The latest trend in agriculture? Cracking down on foreign ownership. (Preston Keres/U.S. Department of Agriculture)
Foreign entities own 40 million acres of American agricultural land, and states like Indiana are increasingly cracking down.
Canada, the Netherlands, Italy, the United Kingdom and Germany hold the vast majority of the acreage, according to U.S. Agricultural Foreign Investment Disclosure Act data.
But recent technology scares — a Chinese spy balloon that traveled across the U.S. in February, for example — have sparked fears about ownership by “foreign adversaries.”
“We are concerned (that) Chinese ownership may impact our food supply chains and our energy supply chains,” said Zoe Liu, a fellow at the Council on Foreign Relations. “And we are also concerned that the Chinese government may …. have direct influence, indirect influence or even control or access to not just our physical assets, but also sensitive information.”
She spoke Monday at a National Conference of State Legislatures panel.
Those fears have translated into legislation: several dozen bills from 2021 through the present day, according to the National Agricultural Law Center’s website.
Indiana was the only state to enact a law restricting certain foreign investments in its agricultural land in 2022, but more are taking action, said center attorney Micah Brown.
Older laws are typically broadly written, he said, including Indiana’s first stab at it.
The state in 2022 blocked “foreign business entities” from acquiring Hoosier agricultural land for crop farming or timber production. And the law blocks those foreigners grandfathered into their ownership from transferring the land to other foreigners.
Enforcement, according to Brown, has been relatively lax across states with such laws on the books. But 2023 brought with it more specific takes on the concept.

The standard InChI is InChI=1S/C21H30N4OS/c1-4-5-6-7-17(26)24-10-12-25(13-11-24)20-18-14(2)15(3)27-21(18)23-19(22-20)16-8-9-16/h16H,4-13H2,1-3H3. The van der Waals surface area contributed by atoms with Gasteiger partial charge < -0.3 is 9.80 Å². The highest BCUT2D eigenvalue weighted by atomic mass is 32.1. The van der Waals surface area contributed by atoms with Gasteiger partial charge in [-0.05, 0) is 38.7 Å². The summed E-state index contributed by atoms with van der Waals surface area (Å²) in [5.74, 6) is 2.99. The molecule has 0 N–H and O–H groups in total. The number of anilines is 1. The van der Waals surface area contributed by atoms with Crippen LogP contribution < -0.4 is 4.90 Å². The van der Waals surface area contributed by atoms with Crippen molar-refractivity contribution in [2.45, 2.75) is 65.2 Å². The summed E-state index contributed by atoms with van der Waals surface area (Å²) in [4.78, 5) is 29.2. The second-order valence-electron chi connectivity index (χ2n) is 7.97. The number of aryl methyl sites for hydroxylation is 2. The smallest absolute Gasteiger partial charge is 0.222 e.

“This differs a ton from what these states then (enacted) restrictions in 2023,” Brown said. “A lot of these states have very specific restrictions on specific countries, primarily China, Iran, North Korea and Russia.”
Those countries together own under 400,000 acres of agricultural land as of 2021, U.S. Agriculture Secretary Tom Vilsack said in March.
Some states specifically blocked governments or political parties, used federal definitions and more to tailor their laws.
In Indiana’s most recent legislative session, lawmakers approved language blocking the state and local governments from contracting with “prohibited” entities — citizens and companies from those four countries, and any others the governor deems a threat — on “critical infrastructure” projects. Under existing law, that includes chemical, aluminum, paper, pharmaceutical and other manufacturing, plus utilities, hazardous waste storage and more.
Senate Enrolled Act 477 also blocks those entities from buying or leasing land next to military facilities and Indiana National Guard assets.
“With this new group of laws — a lot of them came into effect on July 1 — we might start having enforcement because it’s such a hot topic and everyone’s eyes are on this issue.”
Even as more states jump on board with legislation — two dozen have, already — Brown said attention is turning to the federal government.
There are no such federal restrictions, but work on the next, massive five-year farm bill is beginning.
“That’s going to be a vehicle I think, to get a foreign ownership law,” Brown told the Capital Chronicle after the panel. “And I think the states are still going to have the pedal to the metal coming into 2024.”
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